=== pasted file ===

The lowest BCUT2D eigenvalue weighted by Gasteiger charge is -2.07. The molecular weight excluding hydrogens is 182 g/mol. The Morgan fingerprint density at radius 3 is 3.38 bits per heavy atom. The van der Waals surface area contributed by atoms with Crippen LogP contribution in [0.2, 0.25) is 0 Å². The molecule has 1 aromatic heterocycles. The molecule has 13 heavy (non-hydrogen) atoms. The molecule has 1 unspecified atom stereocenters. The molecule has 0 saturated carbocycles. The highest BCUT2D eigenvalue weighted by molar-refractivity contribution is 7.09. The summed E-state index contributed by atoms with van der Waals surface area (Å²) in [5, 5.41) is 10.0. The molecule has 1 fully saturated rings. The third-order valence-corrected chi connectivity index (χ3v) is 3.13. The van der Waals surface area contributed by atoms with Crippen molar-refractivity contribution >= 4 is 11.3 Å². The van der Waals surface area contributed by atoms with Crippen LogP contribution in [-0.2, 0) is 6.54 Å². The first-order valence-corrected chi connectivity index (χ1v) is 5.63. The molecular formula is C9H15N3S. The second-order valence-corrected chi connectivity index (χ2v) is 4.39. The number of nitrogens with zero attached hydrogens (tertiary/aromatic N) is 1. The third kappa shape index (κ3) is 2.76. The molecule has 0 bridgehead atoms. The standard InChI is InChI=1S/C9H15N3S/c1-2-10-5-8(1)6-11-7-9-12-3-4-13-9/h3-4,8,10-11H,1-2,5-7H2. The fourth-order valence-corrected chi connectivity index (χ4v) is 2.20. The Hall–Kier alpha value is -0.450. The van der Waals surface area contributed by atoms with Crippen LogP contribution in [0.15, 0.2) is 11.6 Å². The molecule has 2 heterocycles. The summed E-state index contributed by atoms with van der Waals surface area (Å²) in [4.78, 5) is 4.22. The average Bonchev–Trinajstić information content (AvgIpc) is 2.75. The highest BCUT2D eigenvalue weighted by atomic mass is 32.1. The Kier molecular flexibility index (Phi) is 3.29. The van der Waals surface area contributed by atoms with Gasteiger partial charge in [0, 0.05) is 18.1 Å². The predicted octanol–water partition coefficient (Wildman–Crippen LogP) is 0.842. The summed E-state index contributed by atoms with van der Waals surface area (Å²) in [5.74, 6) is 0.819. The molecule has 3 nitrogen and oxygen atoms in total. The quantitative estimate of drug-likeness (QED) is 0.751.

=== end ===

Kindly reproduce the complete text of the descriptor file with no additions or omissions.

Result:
The lowest BCUT2D eigenvalue weighted by Gasteiger charge is -2.07. The molecular weight excluding hydrogens is 182 g/mol. The Morgan fingerprint density at radius 3 is 3.38 bits per heavy atom. The van der Waals surface area contributed by atoms with Crippen LogP contribution in [0.2, 0.25) is 0 Å². The molecule has 1 aromatic heterocycles. The molecule has 13 heavy (non-hydrogen) atoms. The molecule has 1 unspecified atom stereocenters. The molecule has 0 saturated carbocycles. The highest BCUT2D eigenvalue weighted by molar-refractivity contribution is 7.09. The summed E-state index contributed by atoms with van der Waals surface area (Å²) in [5, 5.41) is 10.0. The molecule has 1 fully saturated rings. The third-order valence-corrected chi connectivity index (χ3v) is 3.13. The van der Waals surface area contributed by atoms with Crippen molar-refractivity contribution >= 4 is 11.3 Å². The van der Waals surface area contributed by atoms with Crippen LogP contribution in [-0.2, 0) is 6.54 Å². The first-order valence-corrected chi connectivity index (χ1v) is 5.63. The molecular formula is C9H15N3S. The second-order valence-corrected chi connectivity index (χ2v) is 4.39. The number of nitrogens with zero attached hydrogens (tertiary/aromatic N) is 1. The third kappa shape index (κ3) is 2.76. The molecule has 0 bridgehead atoms. The standard InChI is InChI=1S/C9H15N3S/c1-2-10-5-8(1)6-11-7-9-12-3-4-13-9/h3-4,8,10-11H,1-2,5-7H2. The fourth-order valence-corrected chi connectivity index (χ4v) is 2.20. The Hall–Kier alpha value is -0.450. The van der Waals surface area contributed by atoms with Crippen LogP contribution in [0.15, 0.2) is 11.6 Å². The molecule has 2 heterocycles. The summed E-state index contributed by atoms with van der Waals surface area (Å²) in [4.78, 5) is 4.22. The average Bonchev–Trinajstić information content (AvgIpc) is 2.75. The highest BCUT2D eigenvalue weighted by atomic mass is 32.1. The Kier molecular flexibility index (Phi) is 3.29. The van der Waals surface area contributed by atoms with Gasteiger partial charge in [0, 0.05) is 18.1 Å². The predicted octanol–water partition coefficient (Wildman–Crippen LogP) is 0.842. The summed E-state index contributed by atoms with van der Waals surface area (Å²) in [5.74, 6) is 0.819. The molecule has 3 nitrogen and oxygen atoms in total. The quantitative estimate of drug-likeness (QED) is 0.751.